The seeds for many professional athletic careers are planted by childhood dreams of glamorous moments like making the major leagues or winning the World Series. However, the fact is that an exceedingly small percentage of athletes will realize these dreams.
In Michael Schlact’s case, those boyhood dreams of pulling on a big league uniform came to a quiet end with no fanfare in Amarillo, Texas. But as Schlact later discovered, a meeting in a coaches’ office at a ballpark in Amarillo was him being directed toward the next chapter in his life, which God had been carefully preparing him for all along.
Baseball was a high priority for Schlact from a young age, but so too was the concept of faith. Born in Marietta, Ga., Schlact was born Jewish and had his Bar Mitzvah at age 13. The traditional Jewish ceremony signifies the coming of age for Jewish boys, who from that time forward are regarded as a man in the faith.
Starting at around age 15, Schlact became curious about Christianity.
“I became interested in the Christian faith through watching my girlfriend, Jillian, and her parents,” Schlact said. “They would go to church every week, and they would pray consistently. We started to talk about it and I asked a lot of questions trying to dig a little deeper into what Christianity is about.”
The interest grew, and at age 16, led to a decision.
“Jillian and I were invited to a church camp in Florida in the summer of 2002, and I went with the intention of investigating Christianity more,” Schlact said. “From the minute I arrived at that camp I knew there was something different about these people and felt God’s tug on my heart. I gave my heart to Christ there.”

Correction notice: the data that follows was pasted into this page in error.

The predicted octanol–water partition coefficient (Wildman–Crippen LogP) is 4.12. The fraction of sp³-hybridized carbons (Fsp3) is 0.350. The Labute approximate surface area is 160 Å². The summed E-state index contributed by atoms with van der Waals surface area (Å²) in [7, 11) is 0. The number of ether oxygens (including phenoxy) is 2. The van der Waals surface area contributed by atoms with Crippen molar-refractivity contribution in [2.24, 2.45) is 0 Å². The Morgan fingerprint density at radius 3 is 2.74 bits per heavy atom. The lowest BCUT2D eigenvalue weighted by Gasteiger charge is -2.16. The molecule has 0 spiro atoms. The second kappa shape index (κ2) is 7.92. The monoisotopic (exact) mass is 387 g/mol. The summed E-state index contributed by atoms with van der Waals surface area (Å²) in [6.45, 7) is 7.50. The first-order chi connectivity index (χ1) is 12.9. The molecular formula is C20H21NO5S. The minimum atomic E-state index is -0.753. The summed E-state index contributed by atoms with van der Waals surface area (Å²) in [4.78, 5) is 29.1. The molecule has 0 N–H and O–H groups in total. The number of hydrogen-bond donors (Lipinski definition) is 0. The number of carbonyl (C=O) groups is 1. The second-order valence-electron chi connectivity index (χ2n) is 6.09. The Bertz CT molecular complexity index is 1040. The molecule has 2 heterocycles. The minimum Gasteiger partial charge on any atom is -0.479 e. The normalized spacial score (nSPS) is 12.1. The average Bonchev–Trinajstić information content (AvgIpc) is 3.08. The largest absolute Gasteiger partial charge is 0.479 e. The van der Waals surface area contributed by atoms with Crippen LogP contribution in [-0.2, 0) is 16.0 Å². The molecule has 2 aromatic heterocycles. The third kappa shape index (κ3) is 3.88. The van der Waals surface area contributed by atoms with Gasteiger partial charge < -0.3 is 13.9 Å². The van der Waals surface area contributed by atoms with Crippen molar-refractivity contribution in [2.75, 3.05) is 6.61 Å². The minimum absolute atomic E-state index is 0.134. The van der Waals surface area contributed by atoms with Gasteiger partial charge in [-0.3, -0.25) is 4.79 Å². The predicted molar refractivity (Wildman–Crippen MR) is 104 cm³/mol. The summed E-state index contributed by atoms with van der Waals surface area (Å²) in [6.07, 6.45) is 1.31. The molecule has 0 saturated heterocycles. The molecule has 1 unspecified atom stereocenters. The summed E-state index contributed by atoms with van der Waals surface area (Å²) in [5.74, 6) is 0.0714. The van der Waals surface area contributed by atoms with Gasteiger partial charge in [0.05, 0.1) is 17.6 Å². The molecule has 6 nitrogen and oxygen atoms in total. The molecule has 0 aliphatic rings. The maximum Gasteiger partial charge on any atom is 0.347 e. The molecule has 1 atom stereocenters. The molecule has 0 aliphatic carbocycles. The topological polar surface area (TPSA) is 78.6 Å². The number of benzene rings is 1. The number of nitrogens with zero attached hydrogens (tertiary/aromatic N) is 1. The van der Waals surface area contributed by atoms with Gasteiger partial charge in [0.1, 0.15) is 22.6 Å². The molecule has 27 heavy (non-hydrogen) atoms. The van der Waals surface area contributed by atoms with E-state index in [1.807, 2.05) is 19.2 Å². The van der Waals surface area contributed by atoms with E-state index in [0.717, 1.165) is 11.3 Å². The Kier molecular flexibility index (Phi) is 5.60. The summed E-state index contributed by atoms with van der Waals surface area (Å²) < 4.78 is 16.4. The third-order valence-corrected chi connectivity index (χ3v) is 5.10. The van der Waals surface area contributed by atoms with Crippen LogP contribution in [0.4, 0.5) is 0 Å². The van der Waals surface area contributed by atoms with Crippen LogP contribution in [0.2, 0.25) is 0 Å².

Two years later, the Texas Rangers drafted Schlact out of high school in the third round of the 2004 MLB Draft. He signed with the Rangers and began his professional career at 18 years old with the club’s rookie-ball affiliate in Arizona.
He felt like a fish out of water.
“I had never left home and was leaving everything I knew,” Schlact recalled. “I was incredibly homesick and had a choice to do one of two things: I could either get overwhelmed about being homesick and not knowing what I was doing, or I could really rely on my faith.
“I had faith in God before, but I hadn’t really leaned on it before because there was no adversity; I thought I could do it all on my own. I was being stretched; I had never made major decisions on my own,” Schlact said.
On the mound, the 6-foot-7 right-hander’s career was trending upward.
His first full professional season in 2005 was spent with the Single-A Clinton Lumber Kings. A 10-7 record in 28 starts in Clinton earned him a promotion to Advanced-A Bakersfield, where he would spend 2006 and most of 2007 pitching in the notoriously hitter-friendly California League.
Schlact remembers the challenge and learning experience that came with spending two summers pitching in the California heat.
“In 2006, I faced (future major leaguer) Mark Reynolds in Lancaster. He hit a fly ball that my centerfielder ran back for, stopped, then ran back for again. It cleared the fence by at least 25 feet. The Cal League teaches you how to pitch. If you can be successful there, you can be successful in any league there is,” Schlact says.
Schlact earned a midseason promotion to Double-A in 2007, finishing the season with six starts for the Frisco RoughRiders of the Texas League. He remained in Frisco’s rotation for the entire 2008 season and the beginning of 2009.
That is when he arrived at his next major hurdle. After delivering a pitch during his fourth start of the season, he felt a sharp pain in his shoulder, “like a knife.” It was a torn rotator cuff, which meant surgery and a daunting rehab process.
“That one pitch changed everything,” Schlact recalled. “Everything I had known — my comfort, my identity, was gone at that point. I didn’t know if I was going to come back and pitch again.”